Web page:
Building a great team is the best chance your product is going to have. When you're leading a product, you have to spend a disproportionate amount of time recruiting. And you have to go beyond just hiring the right people - Making sure everyone is productive, working on challenging and interesting problems, and most importantly, making sure you have a great culture. If your company's culture is not inclined towards helping people grow, it almost doesn't matter how good your product is. Something like 1/3rd of all acquisitions completely fall flat, and the leading cause for that is the inability of the acquired company and its team to fit into the bigger company's culture.  

You don't have to have everything figured out

It's OK if your product hasn't got everything figured out. After all, there has to be somewhere that the acquirer can add value to when they buy out your product. For example, when Facebook acquired Instagram, they didn't have any revenues. In fact, Instagram didn't even have a monetization plan. Their sole goal was to acquire engaged users on the mobile, and build a social network based on sharing photos. Now Facebook is going to step in and (hopefully) figure out how to monetize all these mobile users that Instagram has acquired.

You have to have somethings figured out thought. The best case scenario is you've figured out something that the large companies are struggling with - like how to engage with users on mobile devices, like Instagram did. You can even get away without having figured out scale - In fact, in many of Google's acquisitions, Google brings in the scale, while the acquired company brings in the technology. The bigger company can bring in customers, and you can bring in the team that can execute.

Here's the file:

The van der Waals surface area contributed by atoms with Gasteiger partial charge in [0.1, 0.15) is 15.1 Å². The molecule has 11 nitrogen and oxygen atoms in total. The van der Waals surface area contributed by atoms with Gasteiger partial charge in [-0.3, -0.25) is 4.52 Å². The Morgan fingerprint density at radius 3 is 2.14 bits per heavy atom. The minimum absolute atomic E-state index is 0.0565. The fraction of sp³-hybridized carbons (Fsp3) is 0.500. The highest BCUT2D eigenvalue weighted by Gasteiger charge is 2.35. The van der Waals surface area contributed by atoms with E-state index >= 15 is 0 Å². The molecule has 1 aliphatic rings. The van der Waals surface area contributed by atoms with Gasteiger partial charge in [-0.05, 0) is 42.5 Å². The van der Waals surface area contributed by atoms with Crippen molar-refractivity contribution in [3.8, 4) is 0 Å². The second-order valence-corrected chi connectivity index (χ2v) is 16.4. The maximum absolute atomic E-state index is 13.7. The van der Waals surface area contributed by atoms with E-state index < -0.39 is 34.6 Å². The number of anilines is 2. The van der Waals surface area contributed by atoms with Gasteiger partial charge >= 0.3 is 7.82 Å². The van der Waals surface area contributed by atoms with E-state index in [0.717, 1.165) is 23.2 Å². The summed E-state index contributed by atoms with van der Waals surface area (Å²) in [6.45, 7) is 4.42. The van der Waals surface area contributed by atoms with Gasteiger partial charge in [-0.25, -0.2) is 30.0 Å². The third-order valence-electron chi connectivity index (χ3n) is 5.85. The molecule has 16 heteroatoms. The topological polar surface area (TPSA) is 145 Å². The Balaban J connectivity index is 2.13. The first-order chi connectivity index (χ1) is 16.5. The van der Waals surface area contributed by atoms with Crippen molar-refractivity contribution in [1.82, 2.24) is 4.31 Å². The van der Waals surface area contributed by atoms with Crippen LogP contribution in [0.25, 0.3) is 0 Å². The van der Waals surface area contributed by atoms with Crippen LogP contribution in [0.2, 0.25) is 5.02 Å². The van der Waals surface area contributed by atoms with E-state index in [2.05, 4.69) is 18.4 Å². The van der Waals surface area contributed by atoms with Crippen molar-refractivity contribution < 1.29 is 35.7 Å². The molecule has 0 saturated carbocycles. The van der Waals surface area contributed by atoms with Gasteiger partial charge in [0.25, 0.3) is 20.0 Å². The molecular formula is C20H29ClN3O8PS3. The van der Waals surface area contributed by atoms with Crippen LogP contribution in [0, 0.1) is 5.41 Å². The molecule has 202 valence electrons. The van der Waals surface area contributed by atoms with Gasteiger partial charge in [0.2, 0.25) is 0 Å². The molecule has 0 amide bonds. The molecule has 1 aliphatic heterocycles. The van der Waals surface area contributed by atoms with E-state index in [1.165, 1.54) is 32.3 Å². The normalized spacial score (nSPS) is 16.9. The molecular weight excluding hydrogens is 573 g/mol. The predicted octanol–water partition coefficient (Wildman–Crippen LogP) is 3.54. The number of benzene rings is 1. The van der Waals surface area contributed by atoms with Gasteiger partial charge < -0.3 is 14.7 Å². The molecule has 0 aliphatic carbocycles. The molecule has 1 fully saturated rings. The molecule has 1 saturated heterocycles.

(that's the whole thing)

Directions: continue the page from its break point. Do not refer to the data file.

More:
What are they looking to acquire in India?

So, what exactly are the big companies looking to acquire in India? A lot of things haven't been figured out in emerging markets like India, and the tech giants are looking for answers - How do you acquire the "bottom billion" users, for example? How can we monetize the "shampoo-sachet" users, who don't have a lot of disposable income? What are the biggest problems that Indian users face, and how can technology deliver those solutions?

Some of these are complex questions, but anyone that has figured out answers to these, even partially, is a juicy acquisition target. My feeling is that the first pass of acquisitions is going to be purely for users, and monetization is going to come later. India has some 15 million broadband users, and a total of 130-odd million internet users. That means that there are over a Billion other users that are not on Google, Facebook or any other platform. The first company to connect with and engage with those users is going to be a great acquisition target.

While there are lots of startups trying to figure out this problem, no one has hit on a solution yet. But there has to be a solution. If the P&Gs and Coca-Colas have managed to reach 100s of millions of Indian users, why can't a technology company?

[If you're looking to make connections with the right people, don't miss out on Techsparks and we're also doing a VC Perception Survey for which your feedback will be very much appreciated.]